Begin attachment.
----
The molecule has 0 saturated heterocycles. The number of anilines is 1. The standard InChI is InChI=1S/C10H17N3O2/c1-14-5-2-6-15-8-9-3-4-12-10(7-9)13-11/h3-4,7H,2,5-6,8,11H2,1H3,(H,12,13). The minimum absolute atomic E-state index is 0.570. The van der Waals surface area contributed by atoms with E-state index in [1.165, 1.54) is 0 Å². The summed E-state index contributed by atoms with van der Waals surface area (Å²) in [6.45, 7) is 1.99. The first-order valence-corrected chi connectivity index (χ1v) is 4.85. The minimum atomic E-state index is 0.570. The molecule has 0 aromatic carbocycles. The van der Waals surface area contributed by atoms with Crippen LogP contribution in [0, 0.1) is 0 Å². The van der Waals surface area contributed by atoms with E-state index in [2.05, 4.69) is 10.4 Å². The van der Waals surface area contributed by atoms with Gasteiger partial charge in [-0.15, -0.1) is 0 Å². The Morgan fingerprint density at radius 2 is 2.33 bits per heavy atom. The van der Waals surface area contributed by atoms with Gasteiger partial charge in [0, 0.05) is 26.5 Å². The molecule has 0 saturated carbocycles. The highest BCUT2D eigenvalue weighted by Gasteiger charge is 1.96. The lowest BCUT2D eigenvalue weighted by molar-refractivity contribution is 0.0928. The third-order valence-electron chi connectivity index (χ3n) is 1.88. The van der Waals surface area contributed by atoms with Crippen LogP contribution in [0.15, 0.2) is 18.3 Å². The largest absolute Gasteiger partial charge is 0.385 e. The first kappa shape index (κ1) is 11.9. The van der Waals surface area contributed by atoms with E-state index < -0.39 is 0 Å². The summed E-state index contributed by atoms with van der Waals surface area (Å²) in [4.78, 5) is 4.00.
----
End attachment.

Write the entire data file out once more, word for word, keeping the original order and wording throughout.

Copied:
The molecule has 0 saturated heterocycles. The number of anilines is 1. The standard InChI is InChI=1S/C10H17N3O2/c1-14-5-2-6-15-8-9-3-4-12-10(7-9)13-11/h3-4,7H,2,5-6,8,11H2,1H3,(H,12,13). The minimum absolute atomic E-state index is 0.570. The van der Waals surface area contributed by atoms with E-state index in [1.165, 1.54) is 0 Å². The summed E-state index contributed by atoms with van der Waals surface area (Å²) in [6.45, 7) is 1.99. The first-order valence-corrected chi connectivity index (χ1v) is 4.85. The minimum atomic E-state index is 0.570. The molecule has 0 aromatic carbocycles. The van der Waals surface area contributed by atoms with Crippen LogP contribution in [0, 0.1) is 0 Å². The van der Waals surface area contributed by atoms with E-state index in [2.05, 4.69) is 10.4 Å². The van der Waals surface area contributed by atoms with Gasteiger partial charge in [-0.15, -0.1) is 0 Å². The Morgan fingerprint density at radius 2 is 2.33 bits per heavy atom. The van der Waals surface area contributed by atoms with Gasteiger partial charge in [0, 0.05) is 26.5 Å². The molecule has 0 saturated carbocycles. The highest BCUT2D eigenvalue weighted by Gasteiger charge is 1.96. The lowest BCUT2D eigenvalue weighted by molar-refractivity contribution is 0.0928. The third-order valence-electron chi connectivity index (χ3n) is 1.88. The van der Waals surface area contributed by atoms with Crippen LogP contribution in [0.15, 0.2) is 18.3 Å². The largest absolute Gasteiger partial charge is 0.385 e. The first kappa shape index (κ1) is 11.9. The van der Waals surface area contributed by atoms with E-state index < -0.39 is 0 Å². The summed E-state index contributed by atoms with van der Waals surface area (Å²) in [4.78, 5) is 4.00.